The rise of the spend generation
Two years ago, my brother-in-law and his wife bought their first house—a bright, cheerful semi near Coxwell and Danforth for which they paid $639,000. At the time, I thought the price was insane. Well, it turns out they got a bargain. House prices in Danforth East are rising faster than in any other part of Toronto. Properties there are so desirable, they averaged just 12 days on the market this spring before they got snapped up, whereas the city-wide average was almost twice that. Two houses in the area roughly the same size as my brother-in-law’s sold for almost $800,000.
If they were house-hunting today, Danforth East would probably be out of reach. For young middle-class couples looking to snag a starter home, particularly on the subway line, the pickings are increasingly slim. Since my in-laws moved in, a new Starbucks opened up nearby, as well as a hipster butcher shop that holds butchery classes and sells local, GMO-free everything. The area’s persistent gentrification is going to keep pushing house prices skyward.
Toronto is becoming a city where home ownership is for one-percenters or for people with significant help from the Bank of Mom and Dad. According to a recent article in the Globe and Mail, U of T is struggling to recruit new professors because some candidates are concerned, with good reason, about being able to afford a house in Toronto.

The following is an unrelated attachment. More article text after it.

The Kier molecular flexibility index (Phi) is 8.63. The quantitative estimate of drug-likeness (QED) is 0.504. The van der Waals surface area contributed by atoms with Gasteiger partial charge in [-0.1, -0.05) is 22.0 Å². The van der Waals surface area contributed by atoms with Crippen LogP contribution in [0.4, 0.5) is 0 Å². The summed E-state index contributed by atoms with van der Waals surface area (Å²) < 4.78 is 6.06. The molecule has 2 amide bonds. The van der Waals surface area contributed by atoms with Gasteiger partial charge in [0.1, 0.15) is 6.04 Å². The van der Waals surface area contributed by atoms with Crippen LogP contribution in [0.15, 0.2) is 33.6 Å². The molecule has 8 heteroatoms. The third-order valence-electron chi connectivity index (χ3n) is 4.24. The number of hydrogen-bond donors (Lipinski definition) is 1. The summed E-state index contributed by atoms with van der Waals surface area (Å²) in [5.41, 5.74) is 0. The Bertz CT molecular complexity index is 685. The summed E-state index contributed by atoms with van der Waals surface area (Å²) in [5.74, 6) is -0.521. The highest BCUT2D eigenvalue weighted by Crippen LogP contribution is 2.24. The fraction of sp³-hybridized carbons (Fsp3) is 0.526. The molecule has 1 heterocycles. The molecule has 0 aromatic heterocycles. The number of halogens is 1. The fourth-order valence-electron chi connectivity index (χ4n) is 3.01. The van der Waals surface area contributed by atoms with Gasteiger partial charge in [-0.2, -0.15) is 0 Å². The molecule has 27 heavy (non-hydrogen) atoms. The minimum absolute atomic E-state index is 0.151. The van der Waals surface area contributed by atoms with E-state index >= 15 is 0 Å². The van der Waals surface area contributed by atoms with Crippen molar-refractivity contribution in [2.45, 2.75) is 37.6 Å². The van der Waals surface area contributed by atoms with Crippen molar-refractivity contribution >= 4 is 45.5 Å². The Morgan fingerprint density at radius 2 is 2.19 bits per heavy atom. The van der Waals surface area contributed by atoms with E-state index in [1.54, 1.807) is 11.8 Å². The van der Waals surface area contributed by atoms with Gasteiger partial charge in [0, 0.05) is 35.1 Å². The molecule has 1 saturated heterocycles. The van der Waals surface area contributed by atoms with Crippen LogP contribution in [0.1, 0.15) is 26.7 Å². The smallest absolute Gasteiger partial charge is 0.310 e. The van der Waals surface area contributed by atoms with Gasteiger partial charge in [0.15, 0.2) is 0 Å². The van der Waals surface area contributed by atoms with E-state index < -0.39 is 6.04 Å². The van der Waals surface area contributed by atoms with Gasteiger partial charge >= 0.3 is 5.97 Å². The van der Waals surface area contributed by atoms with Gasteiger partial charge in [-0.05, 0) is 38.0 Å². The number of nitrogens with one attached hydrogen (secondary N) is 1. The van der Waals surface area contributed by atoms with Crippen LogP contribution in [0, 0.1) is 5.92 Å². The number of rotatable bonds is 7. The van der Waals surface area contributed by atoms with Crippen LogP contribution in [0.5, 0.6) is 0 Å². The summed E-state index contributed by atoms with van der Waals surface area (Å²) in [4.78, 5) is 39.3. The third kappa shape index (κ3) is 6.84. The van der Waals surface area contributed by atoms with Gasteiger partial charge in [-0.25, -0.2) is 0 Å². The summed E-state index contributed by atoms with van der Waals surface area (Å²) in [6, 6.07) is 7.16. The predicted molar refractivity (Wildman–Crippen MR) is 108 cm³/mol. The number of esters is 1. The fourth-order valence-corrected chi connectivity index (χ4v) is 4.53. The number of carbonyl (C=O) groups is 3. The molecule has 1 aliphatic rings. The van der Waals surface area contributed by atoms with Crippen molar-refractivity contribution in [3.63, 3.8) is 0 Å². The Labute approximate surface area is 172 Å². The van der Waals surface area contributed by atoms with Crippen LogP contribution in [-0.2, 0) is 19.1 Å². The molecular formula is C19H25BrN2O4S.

The Spend Generation
Unless you have a household income in the $200,000s, buying an $800,000 semi in your 20s or 30s is a recipe for lifelong debt. It might even mean you’ll have trouble with everyday expenses. A recent Manulife survey revealed that roughly 4 out of 10 Canadian homeowners were “caught short” in the past year, without enough to pay the household bills. There likely won’t be money left for fun.
So I can understand why the prospect of home ownership isn’t particularly appealing to Tony, the 31-year-old pharmacist who wrote this month’s cover story (“Hey, Big Spender,” page 36). Instead of shackling himself to a 30-year mortgage, he lives with his parents in his childhood home and spends his money on the business of pleasure. He travels and eats out and has outrageous fun with his friends. (Tony, by the way, is his real first name, and all the details in his memoir are true. Toronto Life has withheld his last name at his request.)
He’s not unique among his peers. A Pew Research study in the U.S. shows that for the first time on record, Americans aged 18 to 34 were more likely to be living with their parents than with a spouse or partner in their own household.
But before you judge Tony and his cohort too harshly—for flagrant extravagance or for mooching off their parents—consider that they might be onto something. For the past decade, the Ivy League schools have been cranking out one study after another showing that people who spend money on experiences rather than possessions are happier. The you-only-live-once ethos of Tony’s generation is grounded in science.
The prohibitive price of home ownership has forced young professionals like Tony to choose paths their parents will likely find unconventional: rent forever, buy a tiny condo downtown, or live at home and party a lot. The model for adulthood is being redefined in Toronto, one millennial at a time.